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WISSEN - ZKM research program




Yuppie Ghetto With Watchdog (1989-90), White Devil (1992-1993) and Border Patrol (1994-95) by Paul Garrin and David Rokeby.

The first two are groundbreaking interactive laserdisc video artworks and the third is using a macintosh video tracking system.


In 2017, ZKM initiated a general assessment of its collection to target early-acquired artworks without documentation. Since ZKM did not established conservation and management policies at the moment of acquisition, the crates of these artworks have remained in the depot for 10 years without being exhibited or restored. The need for digital art conservation was not even understood. Think about it, it was new technologies, the edge of the innovation. Nobody could imagine it could become obsolete, that it could fail or even disappear with time. At that time, there were no such things then backup, archival copies, dedicated computers, documentation strategies etc. This artworks’ software were stored on computers, put into storage and that’s all.

 The sixteen crates of these 3 artworks have been opened in March 2018. A first inventory of the material has been made and the computers have been inspected. All Macintosh hard drives were obviously badly damaged by this long storage, computers’ CMOS batteries leaked acid on the CPU of the Amiga computers, data were lost... According to our first assessment, a full reconstruction of the artworks was necessary. The lack of documentation was dramatic: sixteen crates of equipment without any wiring diagram or behavior documentation.

The easiest and fastest way to understand the work is to set up the original and get it working. Of course, we could have reconstruct these artworks with the help of Paul Garrin as well as new technologies to do the same behavior in a hand-size computer. And I am not saying that to solve the transition to contemporary media, we may, in some cases, need to emulate the behavior of the legacy hardware. But even though Paul Garrin sent us clips where we can see the quirky behavior of the laserdisk playback, we couldn’t reconstruct from scratch if we didn’t experience the artwork first. So we decided to do a media archaeological reconstruction of the 3 artworks.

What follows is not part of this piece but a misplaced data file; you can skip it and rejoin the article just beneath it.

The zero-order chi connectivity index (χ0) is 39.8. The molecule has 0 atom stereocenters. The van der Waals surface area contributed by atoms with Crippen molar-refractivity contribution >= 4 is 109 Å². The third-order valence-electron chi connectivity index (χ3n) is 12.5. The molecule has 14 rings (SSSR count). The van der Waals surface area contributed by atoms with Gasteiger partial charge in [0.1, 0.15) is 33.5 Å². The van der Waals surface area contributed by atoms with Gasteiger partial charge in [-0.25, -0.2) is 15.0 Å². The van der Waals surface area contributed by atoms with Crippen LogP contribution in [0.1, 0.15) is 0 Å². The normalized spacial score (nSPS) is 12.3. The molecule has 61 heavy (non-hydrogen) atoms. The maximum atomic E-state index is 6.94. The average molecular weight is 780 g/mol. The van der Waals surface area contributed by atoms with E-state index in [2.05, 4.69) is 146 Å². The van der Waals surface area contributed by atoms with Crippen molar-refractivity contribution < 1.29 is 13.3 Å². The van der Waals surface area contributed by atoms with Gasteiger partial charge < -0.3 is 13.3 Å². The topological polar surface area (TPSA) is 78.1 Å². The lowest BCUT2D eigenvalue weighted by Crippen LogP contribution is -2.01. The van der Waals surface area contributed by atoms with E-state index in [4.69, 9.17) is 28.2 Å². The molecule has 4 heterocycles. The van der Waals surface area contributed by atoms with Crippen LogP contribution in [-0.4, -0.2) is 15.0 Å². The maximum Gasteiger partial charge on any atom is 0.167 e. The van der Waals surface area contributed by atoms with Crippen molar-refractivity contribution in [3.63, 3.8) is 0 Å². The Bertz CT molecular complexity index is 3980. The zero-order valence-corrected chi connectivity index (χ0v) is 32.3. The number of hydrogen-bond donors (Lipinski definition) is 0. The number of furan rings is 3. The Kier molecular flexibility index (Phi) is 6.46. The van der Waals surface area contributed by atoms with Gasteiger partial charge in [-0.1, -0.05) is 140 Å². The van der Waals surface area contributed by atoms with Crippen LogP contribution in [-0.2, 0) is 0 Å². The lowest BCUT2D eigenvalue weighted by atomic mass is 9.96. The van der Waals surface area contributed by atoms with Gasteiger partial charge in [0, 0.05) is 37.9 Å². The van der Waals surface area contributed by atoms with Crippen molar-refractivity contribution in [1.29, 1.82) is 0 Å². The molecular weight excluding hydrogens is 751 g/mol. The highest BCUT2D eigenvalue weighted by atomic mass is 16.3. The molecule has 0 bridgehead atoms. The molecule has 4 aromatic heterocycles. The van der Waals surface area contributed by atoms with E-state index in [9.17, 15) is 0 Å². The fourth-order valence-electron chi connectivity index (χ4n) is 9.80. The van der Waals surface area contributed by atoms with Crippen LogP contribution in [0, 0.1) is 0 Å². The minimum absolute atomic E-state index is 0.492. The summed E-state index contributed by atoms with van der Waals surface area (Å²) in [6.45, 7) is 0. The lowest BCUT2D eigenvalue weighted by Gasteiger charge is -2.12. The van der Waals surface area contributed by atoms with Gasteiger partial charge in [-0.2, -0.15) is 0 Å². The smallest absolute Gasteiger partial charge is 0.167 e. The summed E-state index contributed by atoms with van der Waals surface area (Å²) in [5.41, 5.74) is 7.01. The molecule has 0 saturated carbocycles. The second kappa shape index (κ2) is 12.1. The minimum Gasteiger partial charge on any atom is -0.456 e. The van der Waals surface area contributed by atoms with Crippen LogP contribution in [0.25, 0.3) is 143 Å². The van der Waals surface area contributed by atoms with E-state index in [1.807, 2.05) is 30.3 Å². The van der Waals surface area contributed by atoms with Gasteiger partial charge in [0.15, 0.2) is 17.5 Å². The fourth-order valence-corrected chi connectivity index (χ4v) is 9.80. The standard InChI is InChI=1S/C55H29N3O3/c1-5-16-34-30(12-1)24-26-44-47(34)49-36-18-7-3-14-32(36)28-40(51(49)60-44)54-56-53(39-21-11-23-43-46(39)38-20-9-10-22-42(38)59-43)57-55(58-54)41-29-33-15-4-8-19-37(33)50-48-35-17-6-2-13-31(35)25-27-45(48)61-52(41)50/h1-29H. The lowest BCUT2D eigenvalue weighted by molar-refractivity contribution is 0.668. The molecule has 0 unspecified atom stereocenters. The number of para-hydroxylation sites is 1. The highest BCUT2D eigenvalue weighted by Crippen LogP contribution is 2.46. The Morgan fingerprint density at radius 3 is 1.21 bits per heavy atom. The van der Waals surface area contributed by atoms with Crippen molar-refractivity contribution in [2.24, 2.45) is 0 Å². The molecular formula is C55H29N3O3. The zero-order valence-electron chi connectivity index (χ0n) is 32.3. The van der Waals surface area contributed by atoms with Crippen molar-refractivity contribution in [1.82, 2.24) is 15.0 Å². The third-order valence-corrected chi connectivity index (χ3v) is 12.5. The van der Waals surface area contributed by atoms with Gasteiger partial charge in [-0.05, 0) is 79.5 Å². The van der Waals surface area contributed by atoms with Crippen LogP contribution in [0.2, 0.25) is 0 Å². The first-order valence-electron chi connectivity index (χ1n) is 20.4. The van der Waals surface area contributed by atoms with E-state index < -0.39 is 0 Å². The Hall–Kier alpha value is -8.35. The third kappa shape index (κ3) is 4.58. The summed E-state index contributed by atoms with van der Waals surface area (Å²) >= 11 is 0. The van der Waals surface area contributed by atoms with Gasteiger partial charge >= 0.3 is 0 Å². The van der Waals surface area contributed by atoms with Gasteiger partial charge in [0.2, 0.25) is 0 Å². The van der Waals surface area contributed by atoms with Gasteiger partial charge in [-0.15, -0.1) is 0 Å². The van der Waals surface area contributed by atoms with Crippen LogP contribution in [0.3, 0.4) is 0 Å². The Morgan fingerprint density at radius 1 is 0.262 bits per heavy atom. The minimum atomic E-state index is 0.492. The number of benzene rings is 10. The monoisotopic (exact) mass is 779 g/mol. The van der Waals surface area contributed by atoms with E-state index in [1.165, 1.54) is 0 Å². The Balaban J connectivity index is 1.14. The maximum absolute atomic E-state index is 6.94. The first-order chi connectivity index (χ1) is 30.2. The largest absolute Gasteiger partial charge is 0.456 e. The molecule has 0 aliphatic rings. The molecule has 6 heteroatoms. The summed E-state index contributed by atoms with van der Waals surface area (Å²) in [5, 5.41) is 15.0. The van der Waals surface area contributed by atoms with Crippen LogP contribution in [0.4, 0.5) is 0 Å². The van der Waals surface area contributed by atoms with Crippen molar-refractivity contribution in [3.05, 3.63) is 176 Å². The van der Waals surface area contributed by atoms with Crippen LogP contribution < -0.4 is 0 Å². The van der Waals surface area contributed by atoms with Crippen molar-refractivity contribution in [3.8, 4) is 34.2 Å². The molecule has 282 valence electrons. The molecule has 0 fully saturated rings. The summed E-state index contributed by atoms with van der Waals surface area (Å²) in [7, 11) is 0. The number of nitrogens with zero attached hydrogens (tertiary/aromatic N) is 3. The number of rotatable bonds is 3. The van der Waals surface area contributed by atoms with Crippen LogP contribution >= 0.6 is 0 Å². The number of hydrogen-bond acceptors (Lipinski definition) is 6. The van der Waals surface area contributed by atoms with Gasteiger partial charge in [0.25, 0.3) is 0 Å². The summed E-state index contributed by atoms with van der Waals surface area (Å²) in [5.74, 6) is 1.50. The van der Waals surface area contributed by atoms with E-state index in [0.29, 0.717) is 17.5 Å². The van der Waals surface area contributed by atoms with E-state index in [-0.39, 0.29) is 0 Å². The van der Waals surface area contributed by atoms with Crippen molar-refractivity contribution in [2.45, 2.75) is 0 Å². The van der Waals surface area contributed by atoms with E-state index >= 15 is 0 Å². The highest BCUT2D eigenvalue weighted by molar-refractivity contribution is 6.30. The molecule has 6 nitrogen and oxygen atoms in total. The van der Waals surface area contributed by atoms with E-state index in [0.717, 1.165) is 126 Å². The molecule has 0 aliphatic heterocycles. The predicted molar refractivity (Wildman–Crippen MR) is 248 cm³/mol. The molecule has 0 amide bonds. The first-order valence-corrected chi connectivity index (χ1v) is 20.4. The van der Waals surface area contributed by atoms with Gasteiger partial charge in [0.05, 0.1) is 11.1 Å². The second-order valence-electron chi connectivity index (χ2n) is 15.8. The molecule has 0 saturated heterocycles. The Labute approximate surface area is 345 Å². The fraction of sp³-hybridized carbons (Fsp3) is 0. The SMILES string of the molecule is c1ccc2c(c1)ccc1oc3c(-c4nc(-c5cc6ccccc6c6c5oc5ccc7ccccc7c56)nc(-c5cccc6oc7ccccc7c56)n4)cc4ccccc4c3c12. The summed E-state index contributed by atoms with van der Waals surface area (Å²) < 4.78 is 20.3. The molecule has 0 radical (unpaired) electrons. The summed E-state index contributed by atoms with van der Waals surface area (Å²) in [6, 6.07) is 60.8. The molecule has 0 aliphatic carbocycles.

We just finished a 1-year research project with Paul Garrin without whom a reconstruction wouldn’t have been possible. The reconstruction, step by step, of the artwork was precisely documented and the final reconstruction considered as an archive allowing the restorers and technicians to understand the work and undertake restoration. Without this reconstruction, some paramount information would have been lost.


Afterward, we realized that the transition to contemporary media would have been at risk to lose the character of this unprecedented system. Indeed, these three artworks are retrospectively paramount for the history of interactive video art: David Rokeby, the engineer who worked with Paul Garrin, created and designed custom-made software and hardware to bend the technology to do what the industrial world wouldn’t offer at that time. The technology didn’t exist so they created it. How artists envisioned future technologies is what we intent to explore with this case study. Matthieu Vlaminck will give you some insights on this project.

Transcript of our presentation at Technological Arts Preservation - Sabancı University Sakıp Sabancı Museum (SSM), Istambul, Dec 13, 2019. Video

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